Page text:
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The Weekend Vote

V.com weekend vote: Does a standing ovation mean anything any more?

September 19, 2008 at 7:02 PM

Does a standing ovation mean anything any more?

Violinist.com member Anne Horvath suggested this would make for an interesting vote and discussion, and I agree.

Many would argue that the practice means nothing any more, that anyone with a pulse that performs passably in front of an audience will likely receive a standing ovation in this day and age.

Indeed, the Internet offers us self-help-type advice on how to get a standing ovation, from motivational-speaker types. You know, the people who try to tell you how much money you can make with their latest pyramid scheme...

How cynical!

At a classical concert, sometimes I wonder if people are simply standing up to leave or stretch their limbs when they give a standing ovation. If someone is yawning, while giving a standing ovation, does it count?

But if the performance is rather mediocre, and you don't feel like rising to your feet, do you feel like a Scrooge when everyone around you is standing and you remain seated?

And yet for all the bogus standing ovations I've seen during a lifetime of orchestra playing, I'm not ready to completely discount the practice or call for its cessation. I've seen brilliant performances that certainly merited a standing ovation, when the collective enthusiasm simply overflowed, and that wave brought people to their feet. THAT means something.

Not only that, but a standing ovation can mean different things in different contexts. How about the student recital, where someone gives a clearly stand-out performance? Is it okay for the parents to rise to their feet? Or when a beloved artist returns to the stage after a hardship? Those kinds of standing ovations seem to mean something as well.

Does a standing ovation always need to be reserved for superhuman feats?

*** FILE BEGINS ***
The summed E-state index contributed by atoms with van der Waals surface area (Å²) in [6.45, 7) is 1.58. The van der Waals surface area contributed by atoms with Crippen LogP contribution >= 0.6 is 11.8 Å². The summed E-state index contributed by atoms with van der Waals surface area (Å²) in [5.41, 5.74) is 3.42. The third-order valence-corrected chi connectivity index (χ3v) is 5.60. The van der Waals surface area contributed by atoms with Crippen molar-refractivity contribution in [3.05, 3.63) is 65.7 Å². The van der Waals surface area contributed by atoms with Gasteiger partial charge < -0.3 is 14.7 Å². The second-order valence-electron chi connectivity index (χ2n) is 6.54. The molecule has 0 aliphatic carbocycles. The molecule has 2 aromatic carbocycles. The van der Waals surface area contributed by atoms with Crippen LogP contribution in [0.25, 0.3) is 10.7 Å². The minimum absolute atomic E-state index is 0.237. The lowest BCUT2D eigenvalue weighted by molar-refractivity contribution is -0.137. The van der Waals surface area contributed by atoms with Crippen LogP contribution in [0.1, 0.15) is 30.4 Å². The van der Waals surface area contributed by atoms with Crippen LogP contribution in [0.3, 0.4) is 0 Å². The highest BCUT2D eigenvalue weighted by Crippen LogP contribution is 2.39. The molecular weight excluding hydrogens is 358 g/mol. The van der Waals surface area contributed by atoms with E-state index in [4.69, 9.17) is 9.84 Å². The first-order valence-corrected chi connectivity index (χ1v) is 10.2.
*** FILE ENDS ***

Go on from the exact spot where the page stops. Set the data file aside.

What are your thoughts on the matter?



From Jim W. Miller
Posted on September 19, 2008 at 9:17 PM
Standing is easy. Standing and yelling is the new standing :) There's a live rec. with Josh Bell playing with the Berlin Phil. and people go nuts yelling 5-10 sec. before he ends.
From Bill Busen
Posted on September 19, 2008 at 10:41 PM
Tonight, my friend who is playing the Rachmaninoff First Concerto might get one. It might even be started by me. :-)
From Ben Clapton
Posted on September 19, 2008 at 11:31 PM
I've been going to quite a few performances of ther years, and I can only remember one concert that received a full standing ovation, and that was by a group called The Song Company.
I do remember one occasion where there was one woman who insisted on standing up every time she clapped... which would be ok, except she started clapping after the first movement of a concerto - and not many people joined in!

I think the standing ovation is still valid, but only if everyone does it.

From Royce Faina
Posted on September 19, 2008 at 11:58 PM
That's a good question. I guess that to be definite... how honest is ours'? Do we stand because evferyone else is and we do not want to apear in an ill light? Surely there are those who are sincer. And those because everyone else is and being a 'part' of a crowd is important too the human psyche.

Kindest Regards,

Royce Faina

From Rosalind Porter
Posted on September 20, 2008 at 12:54 AM
I think it depends on the country where the standing ovation takes place. Certainly I'd go as far as to say that most of the time, if you get a standing ovation on mainland Europe, then it is well deserved, especially in Germany and Austria - where it has to be something special to get an audience on its feet.

Britain, well, I still reckon we are quite picky about standing ovations though they are starting to spread to the less worthy recipients, so yes they are still worth something.

But unfortunately I do feel that in the USA standing ovations have been diminished in effect because they seem to happen at every symphony concert. I remember going to one very average orchestral concert and refusing to stand up at the end to clap (I'll clap sitting down, thanks) and all the people going crazy on their feet around me gave me dirty looks.